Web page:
Generation War Review

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This is not a documentary and does not attempt to put right some of the wrongs

by Simon Crust May 8, 2014 at 4:16 PM

  • Movies review

    Generation War Review

    Seems HBO do not hold the monopoly of big budget high production valued TV – European drama is just as good.

    Our Mothers, Our Fathers (or in its original language Unsere Mütter, unsere Väter) has inexplicably been renamed for its UK debut to Generation War, a title that may give more insight to the show’s premise, but reduces the meaning. For Generation War is a three (feature length) part TV show, retelling the Second World War; but with this difference: it looks at it from the German perspective, something that is seldom done. It does this by looking at the events of the war through the eyes of five main protagonists, whom we shall look at later, whose fortunes and destinies are decided by this terrible war. Each has their own part to play, each suffers greatly and no one comes away unscathed.
    The three part format of the show enables a distinct beginning, middle and end to the proceedings, or introduction, story and conclusion if you will, and each of the protagonists stories are interwoven while they ebb and flow towards inevitable tragedy. And rightly so, the war devastated millions in terms of lives and fortunes and whist the series never shies away from the atrocities committed, it does play a little with the facts for dramatic effect (more later), and coincidence does play quite a large part to the overlapping story threads, again forgivable in terms of story narrative.

    Generation War

    This is not a documentary and does not attempt to put right some of the wrongs, but it does play heavily with the drama and produces conflicting emotions, but where it is a real winner is with its attention to detail, storytelling narrative and production values that rival not only blockbuster films, but also some the best produced TV from across the pond.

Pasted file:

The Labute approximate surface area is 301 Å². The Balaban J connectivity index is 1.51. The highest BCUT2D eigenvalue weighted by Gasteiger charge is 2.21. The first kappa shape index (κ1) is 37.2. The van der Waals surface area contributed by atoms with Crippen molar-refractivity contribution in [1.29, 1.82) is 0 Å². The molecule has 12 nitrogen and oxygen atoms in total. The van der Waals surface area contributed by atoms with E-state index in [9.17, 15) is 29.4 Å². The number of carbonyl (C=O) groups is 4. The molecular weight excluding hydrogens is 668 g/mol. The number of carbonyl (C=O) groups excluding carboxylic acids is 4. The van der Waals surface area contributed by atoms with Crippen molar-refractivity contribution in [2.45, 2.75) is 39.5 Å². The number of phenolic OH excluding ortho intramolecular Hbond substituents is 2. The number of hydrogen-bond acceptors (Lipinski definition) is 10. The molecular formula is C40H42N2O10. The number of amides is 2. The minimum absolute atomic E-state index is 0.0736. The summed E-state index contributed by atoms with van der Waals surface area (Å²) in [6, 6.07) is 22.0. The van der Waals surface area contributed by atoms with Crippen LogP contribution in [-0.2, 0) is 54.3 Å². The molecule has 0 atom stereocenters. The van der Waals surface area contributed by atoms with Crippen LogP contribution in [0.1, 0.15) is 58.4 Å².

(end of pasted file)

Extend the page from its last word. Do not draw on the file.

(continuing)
The first part, titled A Different Time, serves to introduce us to our five protagonists on the eve of the War. And perhaps this is my biggest gripe about the series, it throws us into this opening gambit without any lead into the whys and wherefores about the beginning of the War – it never attempts to show the magnetism of Hitler and how he managed to lead his country into conflict so soon after their defeat in the First World War. It can be argued that this area is unnecessary as it contributes too much backstory into what will eventually become a story about the five individuals, however without this (which could have been shown flashback or character exposition) the characters motivation for their actions is slightly diminished.

    However, our first introduction proper is at a party that the five firm friends hold in the back of a bar to a voice over from Wilhelm Winter as he explains our character’s foibles. Wilhelm is a highly decorated soldier, a Lieutenant of his own squad, highly respected both as an officer and a man; his father is justly proud of his son and his motivation is the glory of Germany. He is played by Volker Bruch with a righteous indignation with his first activities in the field being of great success. The German forces are pushing forward the Eastern Front into Russia and Wilhelm is seen and acts every bit the patriotic soldier, doing his duty and leading his men from the front. His story is one of pity. As the war starts to turn and he is forced to commit acts that do not sit right with him, his faith in the Führer wavers and his resignation in the Final Victory fails. His choices with regard to his men and the actions that will lead to his eventual downfall are fully justifiable in the horrors of war, even so his fall from grace and the suffering he endures are a stark reminder that the fortunes of war swing both ways.

    His decent into horror is the most difficult to watch with his ultimate fate being, probably, the most upsetting.

    Friedhelm Winter, Wilhelm’s younger brother, when introduced is a disappointment to his father, a philosopher, reader and intellect. Far happier dreaming than acting he is well liked by his friends, and brother, and it is his prophetic voice that precedes the doom that befalls our characters. Once in the field his almost pacific nature sees him keep to the back, never volunteer, refuse to shoot his rifle and wish to protect those that are deemed enemies of Germany. These actions lead him to be ostracised, even by his own brother, who is unable to protect him. A turning point in their relationship is when both try to defend a young Jewish girl from certain death to no avail; this effects both deeply for where one becomes disheartened, the other loses his fear and self-loathing and embraces the horror of war becoming the very thing he so despises – and in doing so becomes a formidable warrior, or, as is more apt, a soulless killing machine. Played by Tom Schilling he gives Friedhelm such heart and warmth that his decent into horror is the most difficult to watch with his ultimate fate being, probably, the most upsetting.